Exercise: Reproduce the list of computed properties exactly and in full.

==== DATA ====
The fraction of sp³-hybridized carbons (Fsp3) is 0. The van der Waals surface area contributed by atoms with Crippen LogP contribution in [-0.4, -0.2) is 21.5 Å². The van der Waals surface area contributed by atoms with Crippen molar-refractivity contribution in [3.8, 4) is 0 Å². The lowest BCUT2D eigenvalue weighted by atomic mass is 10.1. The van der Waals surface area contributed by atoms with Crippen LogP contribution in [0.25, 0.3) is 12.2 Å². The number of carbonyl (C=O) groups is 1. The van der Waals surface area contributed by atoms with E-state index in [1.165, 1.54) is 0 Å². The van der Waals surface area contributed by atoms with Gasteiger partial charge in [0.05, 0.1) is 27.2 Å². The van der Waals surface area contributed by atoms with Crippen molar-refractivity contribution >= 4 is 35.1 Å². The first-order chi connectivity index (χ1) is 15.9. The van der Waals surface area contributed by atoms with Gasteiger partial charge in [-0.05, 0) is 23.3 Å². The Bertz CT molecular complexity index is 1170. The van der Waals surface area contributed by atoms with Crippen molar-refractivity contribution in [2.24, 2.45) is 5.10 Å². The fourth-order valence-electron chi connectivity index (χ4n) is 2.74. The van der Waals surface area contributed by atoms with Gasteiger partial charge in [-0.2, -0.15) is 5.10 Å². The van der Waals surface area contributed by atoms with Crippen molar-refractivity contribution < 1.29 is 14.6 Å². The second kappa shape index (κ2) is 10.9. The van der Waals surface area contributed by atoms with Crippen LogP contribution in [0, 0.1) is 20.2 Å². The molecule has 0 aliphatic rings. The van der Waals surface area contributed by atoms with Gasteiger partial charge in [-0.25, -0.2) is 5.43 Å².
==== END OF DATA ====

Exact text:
The fraction of sp³-hybridized carbons (Fsp3) is 0. The van der Waals surface area contributed by atoms with Crippen LogP contribution in [-0.4, -0.2) is 21.5 Å². The van der Waals surface area contributed by atoms with Crippen molar-refractivity contribution in [3.8, 4) is 0 Å². The lowest BCUT2D eigenvalue weighted by atomic mass is 10.1. The van der Waals surface area contributed by atoms with Crippen LogP contribution in [0.25, 0.3) is 12.2 Å². The number of carbonyl (C=O) groups is 1. The van der Waals surface area contributed by atoms with E-state index in [1.165, 1.54) is 0 Å². The van der Waals surface area contributed by atoms with Gasteiger partial charge in [0.05, 0.1) is 27.2 Å². The van der Waals surface area contributed by atoms with Crippen molar-refractivity contribution >= 4 is 35.1 Å². The first-order chi connectivity index (χ1) is 15.9. The van der Waals surface area contributed by atoms with Gasteiger partial charge in [-0.05, 0) is 23.3 Å². The Bertz CT molecular complexity index is 1170. The van der Waals surface area contributed by atoms with Crippen molar-refractivity contribution in [2.24, 2.45) is 5.10 Å². The fourth-order valence-electron chi connectivity index (χ4n) is 2.74. The van der Waals surface area contributed by atoms with Gasteiger partial charge in [-0.2, -0.15) is 5.10 Å². The van der Waals surface area contributed by atoms with Crippen molar-refractivity contribution < 1.29 is 14.6 Å². The second kappa shape index (κ2) is 10.9. The van der Waals surface area contributed by atoms with Crippen LogP contribution in [0, 0.1) is 20.2 Å². The molecule has 0 aliphatic rings. The van der Waals surface area contributed by atoms with Gasteiger partial charge in [-0.25, -0.2) is 5.43 Å².